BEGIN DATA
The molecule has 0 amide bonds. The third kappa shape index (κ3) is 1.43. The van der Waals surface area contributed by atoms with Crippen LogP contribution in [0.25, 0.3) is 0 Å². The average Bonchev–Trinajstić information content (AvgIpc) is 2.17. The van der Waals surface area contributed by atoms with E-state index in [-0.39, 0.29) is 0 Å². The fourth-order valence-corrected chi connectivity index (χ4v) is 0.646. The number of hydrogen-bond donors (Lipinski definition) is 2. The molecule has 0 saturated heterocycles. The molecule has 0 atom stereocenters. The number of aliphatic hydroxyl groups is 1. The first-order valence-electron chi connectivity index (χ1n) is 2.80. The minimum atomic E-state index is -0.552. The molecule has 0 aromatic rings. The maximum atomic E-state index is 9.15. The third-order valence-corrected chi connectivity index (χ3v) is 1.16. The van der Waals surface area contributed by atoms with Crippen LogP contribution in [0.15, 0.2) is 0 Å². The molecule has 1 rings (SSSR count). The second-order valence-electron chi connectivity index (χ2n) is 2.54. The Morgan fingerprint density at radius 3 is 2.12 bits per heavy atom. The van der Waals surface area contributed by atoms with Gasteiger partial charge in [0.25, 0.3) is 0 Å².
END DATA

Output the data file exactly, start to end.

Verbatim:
The molecule has 0 amide bonds. The third kappa shape index (κ3) is 1.43. The van der Waals surface area contributed by atoms with Crippen LogP contribution in [0.25, 0.3) is 0 Å². The average Bonchev–Trinajstić information content (AvgIpc) is 2.17. The van der Waals surface area contributed by atoms with E-state index in [-0.39, 0.29) is 0 Å². The fourth-order valence-corrected chi connectivity index (χ4v) is 0.646. The number of hydrogen-bond donors (Lipinski definition) is 2. The molecule has 0 saturated heterocycles. The molecule has 0 atom stereocenters. The number of aliphatic hydroxyl groups is 1. The first-order valence-electron chi connectivity index (χ1n) is 2.80. The minimum atomic E-state index is -0.552. The molecule has 0 aromatic rings. The maximum atomic E-state index is 9.15. The third-order valence-corrected chi connectivity index (χ3v) is 1.16. The van der Waals surface area contributed by atoms with Crippen LogP contribution in [0.15, 0.2) is 0 Å². The molecule has 1 rings (SSSR count). The second-order valence-electron chi connectivity index (χ2n) is 2.54. The Morgan fingerprint density at radius 3 is 2.12 bits per heavy atom. The van der Waals surface area contributed by atoms with Gasteiger partial charge in [0.25, 0.3) is 0 Å².